Foreign Ownership of Firms in IP Intensive Industries
29 Pages Posted: 30 Sep 2013
Date Written: March 13, 2013
For decades, U.S. domestic and foreign IP policy has been predicated on the assumption that U.S. firms dominated both domestic and foreign markets for IP products. In an effort to evaluate the standing of U.S. firms in IP intensive industries, this paper identifies the “nationality” of the leading firms in several important IP industries. The paper finds that for many industries, this assumption of U.S. dominance is no longer correct. This suggests that at times, IP policies adopted by Congress and the Executive Branch may benefit foreign corporations at the expense of U.S. consumers.
Here are some of the paper’s key findings: Four of the “Big Six” publishers, the largest English language trade publishers, are foreign-owned. More than 80 percent of the global revenue of the Big Six is generated by these foreign-owned companies. These foreign-owned companies published more than two thirds of the trade books in the U.S.
Four of the five largest STM (science, technical and medical)/Professional publishers are foreign-owned. More than 90 percent of the revenue of the five largest STM/Professional publishers was generated by foreign-owned firms.
Only seven of the world’s 50 largest publishers of all categories are U.S.-owned.
The book publishing industry in Europe has approximately twice as many employees as in the United States.
Of the top ten best-selling fiction authors in any language whose work is still in copyright, five are foreign. A British author wrote three of the top five best-selling books in the U.S. in 2012.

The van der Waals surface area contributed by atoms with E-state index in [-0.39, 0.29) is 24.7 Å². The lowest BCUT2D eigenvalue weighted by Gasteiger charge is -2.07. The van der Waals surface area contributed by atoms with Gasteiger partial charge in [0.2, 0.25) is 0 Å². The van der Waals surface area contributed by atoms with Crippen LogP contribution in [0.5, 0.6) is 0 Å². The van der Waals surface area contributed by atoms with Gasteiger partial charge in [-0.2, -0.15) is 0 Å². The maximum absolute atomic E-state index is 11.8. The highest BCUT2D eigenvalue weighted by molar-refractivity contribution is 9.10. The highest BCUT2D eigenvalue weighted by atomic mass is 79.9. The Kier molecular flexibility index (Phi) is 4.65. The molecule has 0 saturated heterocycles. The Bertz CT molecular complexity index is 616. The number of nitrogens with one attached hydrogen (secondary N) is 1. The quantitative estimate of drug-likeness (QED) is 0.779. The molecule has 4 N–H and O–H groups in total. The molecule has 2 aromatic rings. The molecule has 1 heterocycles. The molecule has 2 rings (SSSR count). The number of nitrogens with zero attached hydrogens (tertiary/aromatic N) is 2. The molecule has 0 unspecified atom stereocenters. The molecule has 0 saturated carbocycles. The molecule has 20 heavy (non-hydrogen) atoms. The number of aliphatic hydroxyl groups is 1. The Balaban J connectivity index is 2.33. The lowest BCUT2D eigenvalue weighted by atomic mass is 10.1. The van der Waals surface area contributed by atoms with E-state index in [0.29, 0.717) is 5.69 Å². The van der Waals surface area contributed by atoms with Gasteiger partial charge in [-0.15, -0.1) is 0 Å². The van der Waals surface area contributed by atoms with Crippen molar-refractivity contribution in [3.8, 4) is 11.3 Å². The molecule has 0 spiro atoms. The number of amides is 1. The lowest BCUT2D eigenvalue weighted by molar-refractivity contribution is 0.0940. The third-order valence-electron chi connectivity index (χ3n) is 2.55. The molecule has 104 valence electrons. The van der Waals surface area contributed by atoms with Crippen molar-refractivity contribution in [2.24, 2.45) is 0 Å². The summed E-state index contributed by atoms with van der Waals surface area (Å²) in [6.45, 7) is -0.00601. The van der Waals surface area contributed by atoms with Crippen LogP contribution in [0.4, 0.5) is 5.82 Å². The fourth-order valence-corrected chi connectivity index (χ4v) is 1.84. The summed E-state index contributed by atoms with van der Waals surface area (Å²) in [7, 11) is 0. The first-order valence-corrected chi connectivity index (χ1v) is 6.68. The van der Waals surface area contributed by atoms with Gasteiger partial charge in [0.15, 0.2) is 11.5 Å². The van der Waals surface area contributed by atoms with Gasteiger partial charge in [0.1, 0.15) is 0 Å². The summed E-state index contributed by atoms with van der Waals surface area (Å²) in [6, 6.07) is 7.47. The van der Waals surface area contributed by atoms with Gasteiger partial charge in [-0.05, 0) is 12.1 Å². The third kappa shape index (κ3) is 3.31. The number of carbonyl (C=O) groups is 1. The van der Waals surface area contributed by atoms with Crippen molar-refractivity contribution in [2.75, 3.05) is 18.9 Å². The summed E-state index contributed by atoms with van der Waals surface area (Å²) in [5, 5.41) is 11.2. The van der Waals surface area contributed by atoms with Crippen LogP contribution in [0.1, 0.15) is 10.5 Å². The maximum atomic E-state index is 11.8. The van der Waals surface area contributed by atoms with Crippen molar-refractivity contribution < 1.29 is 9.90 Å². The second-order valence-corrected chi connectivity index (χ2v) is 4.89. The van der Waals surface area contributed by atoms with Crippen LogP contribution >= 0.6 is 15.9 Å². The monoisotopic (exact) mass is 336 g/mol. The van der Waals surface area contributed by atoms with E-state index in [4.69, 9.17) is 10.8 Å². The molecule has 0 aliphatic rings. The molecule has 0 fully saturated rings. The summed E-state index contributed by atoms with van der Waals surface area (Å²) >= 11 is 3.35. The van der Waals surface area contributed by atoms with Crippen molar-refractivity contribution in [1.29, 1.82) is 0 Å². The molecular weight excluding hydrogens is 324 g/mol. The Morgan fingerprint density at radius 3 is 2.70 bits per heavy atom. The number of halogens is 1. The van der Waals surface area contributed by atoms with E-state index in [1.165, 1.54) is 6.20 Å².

Two of the three major record labels are foreign-owned. These two labels have a market share of 59 percent. Thirteen of the twenty best-selling recording artists are foreign.
Of the 50 most popular motion pictures in the United States in 2012, half were filmed partly or entirely outside of the United States.
In 2013, the Oscar winners in thirteen of 24 categories were foreign. In 2012, the Oscar winners in eleven of 24 categories were foreign. In 2011, the Oscar winners in eight of 24 categories were foreign.
Seventy percent of the most recent generation of game consoles were manufactured by Japanese companies. Japanese companies have manufactured 92 percent of all game consoles ever sold.
In 2011, foreign companies obtained 7,000 more U.S. patents than U.S. companies.
In 2011 and 2012, seven of the top ten companies receiving U.S. patents were foreign.
57 percent of the global revenue of the fifteen largest pharmaceutical companies was generated by foreign-owned companies.
The majority of the employees of both the U.S. and the foreign-owned pharmaceutical companies work outside of the United States.
There is absolutely nothing sinister about foreign ownership of firms in IP intensive industries, including foreign ownership of companies originally established in the U.S. This is to be expected in a globalized economy with multinational corporations and complex cross-border supply chains. Moreover, many countries in Western Europe and East Asia are at the same level of technological and economic development as the United States. The critical point is that in such a globalized economy, U.S policymakers should no longer assume without reflection that the beneficiaries of protectionist IP policies are U.S. firms and, by extension, U.S. workers and shareholders.
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